This section is from the book "The Steward's Handbook And Guide To Party Catering", by Jessup Whitehead. Also available from Amazon: Larousse Gastronomique.
There are two sorts; the small kind are too tedious peeling to be of much use in cooking; the large ones are known as Italian. They are good food when cooked; can be made up in many ways. The best sweet potatoes have very nearly the same flavor as chestnuts, and are often substituted for them wholly or partly in chicken stuffing and purees.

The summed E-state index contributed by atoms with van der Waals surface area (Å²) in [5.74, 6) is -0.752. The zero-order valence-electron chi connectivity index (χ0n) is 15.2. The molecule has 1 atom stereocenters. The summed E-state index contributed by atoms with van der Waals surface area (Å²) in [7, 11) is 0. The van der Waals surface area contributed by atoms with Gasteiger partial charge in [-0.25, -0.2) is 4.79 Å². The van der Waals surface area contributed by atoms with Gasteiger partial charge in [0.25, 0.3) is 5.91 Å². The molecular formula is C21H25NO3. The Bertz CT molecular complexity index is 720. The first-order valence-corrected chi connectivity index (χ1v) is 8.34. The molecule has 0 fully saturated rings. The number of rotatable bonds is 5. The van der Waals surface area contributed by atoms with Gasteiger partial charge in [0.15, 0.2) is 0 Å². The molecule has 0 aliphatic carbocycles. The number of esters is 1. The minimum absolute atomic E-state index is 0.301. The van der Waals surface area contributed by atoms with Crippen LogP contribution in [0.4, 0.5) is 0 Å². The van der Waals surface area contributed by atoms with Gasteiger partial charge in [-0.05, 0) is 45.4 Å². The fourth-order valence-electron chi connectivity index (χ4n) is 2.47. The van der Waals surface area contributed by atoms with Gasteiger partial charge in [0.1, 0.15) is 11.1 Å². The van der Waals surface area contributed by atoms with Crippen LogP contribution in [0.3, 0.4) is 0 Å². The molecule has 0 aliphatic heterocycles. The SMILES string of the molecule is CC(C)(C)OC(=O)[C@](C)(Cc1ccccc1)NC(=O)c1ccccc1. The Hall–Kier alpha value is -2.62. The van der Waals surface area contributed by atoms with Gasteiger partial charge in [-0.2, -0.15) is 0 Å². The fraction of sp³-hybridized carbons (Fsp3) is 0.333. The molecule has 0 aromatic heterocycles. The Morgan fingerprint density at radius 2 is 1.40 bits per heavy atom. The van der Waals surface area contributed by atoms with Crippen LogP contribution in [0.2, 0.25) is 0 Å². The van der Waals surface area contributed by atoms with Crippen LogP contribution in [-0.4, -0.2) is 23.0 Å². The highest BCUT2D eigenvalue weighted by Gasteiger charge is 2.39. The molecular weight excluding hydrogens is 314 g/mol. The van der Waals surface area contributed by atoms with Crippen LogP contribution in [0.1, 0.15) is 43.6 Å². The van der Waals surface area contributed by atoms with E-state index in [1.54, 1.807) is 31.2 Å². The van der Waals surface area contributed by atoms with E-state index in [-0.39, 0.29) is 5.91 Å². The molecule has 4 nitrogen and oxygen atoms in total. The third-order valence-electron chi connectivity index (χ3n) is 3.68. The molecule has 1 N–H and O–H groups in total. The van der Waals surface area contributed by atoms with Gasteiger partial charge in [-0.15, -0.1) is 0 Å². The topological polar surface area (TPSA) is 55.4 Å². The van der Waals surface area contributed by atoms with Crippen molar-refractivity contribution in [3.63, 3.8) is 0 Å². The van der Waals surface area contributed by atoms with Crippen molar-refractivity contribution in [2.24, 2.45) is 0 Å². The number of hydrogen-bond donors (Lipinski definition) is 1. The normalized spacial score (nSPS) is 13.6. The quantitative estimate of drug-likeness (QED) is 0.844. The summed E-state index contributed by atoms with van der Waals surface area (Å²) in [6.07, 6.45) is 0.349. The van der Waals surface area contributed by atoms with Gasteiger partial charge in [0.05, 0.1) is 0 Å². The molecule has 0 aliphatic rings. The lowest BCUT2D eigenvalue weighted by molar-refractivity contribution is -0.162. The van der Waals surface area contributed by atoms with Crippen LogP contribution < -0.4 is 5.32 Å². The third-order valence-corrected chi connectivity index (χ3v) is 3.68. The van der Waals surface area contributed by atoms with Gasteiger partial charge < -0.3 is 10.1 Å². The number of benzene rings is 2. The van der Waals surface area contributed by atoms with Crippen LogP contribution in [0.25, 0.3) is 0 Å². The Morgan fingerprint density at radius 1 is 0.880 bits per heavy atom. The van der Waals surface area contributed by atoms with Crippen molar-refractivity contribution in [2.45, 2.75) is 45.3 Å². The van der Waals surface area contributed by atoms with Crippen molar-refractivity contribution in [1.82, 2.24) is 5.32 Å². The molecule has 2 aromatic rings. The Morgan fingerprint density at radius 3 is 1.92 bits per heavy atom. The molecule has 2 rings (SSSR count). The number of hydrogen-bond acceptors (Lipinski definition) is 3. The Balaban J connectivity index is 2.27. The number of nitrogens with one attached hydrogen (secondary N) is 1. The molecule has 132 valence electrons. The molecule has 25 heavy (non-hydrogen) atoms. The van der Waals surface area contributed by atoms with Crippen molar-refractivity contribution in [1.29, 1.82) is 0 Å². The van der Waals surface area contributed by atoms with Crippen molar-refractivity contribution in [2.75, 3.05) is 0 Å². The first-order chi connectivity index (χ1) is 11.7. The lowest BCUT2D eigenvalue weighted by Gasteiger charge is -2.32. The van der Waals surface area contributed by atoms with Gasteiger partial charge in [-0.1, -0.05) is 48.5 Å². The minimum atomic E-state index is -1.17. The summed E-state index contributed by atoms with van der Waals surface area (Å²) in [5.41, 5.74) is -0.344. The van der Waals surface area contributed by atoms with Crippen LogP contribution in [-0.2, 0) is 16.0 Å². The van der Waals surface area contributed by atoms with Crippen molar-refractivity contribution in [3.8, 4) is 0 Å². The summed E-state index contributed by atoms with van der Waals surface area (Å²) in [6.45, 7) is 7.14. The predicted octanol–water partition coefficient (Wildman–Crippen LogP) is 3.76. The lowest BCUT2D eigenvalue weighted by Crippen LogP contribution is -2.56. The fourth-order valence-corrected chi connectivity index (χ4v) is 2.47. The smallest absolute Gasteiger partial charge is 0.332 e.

If the truth were known, many persons would confess that chestnuts never look so tempting as when they are seen at the corner of a street on the rude baking contrivance of a vagabond roaster. If they only had the courage in the face of day, they would gladly stop to buy a pennyworth and consent to pay a shilling. Nobody has been known to feel in the same way to boiled chestnuts, unless it be the Portuguese and those who have learnt their style, which is to "top " them, that is, nip off their points, and to boil them with aniseed - half an ounce to fifty chestnuts.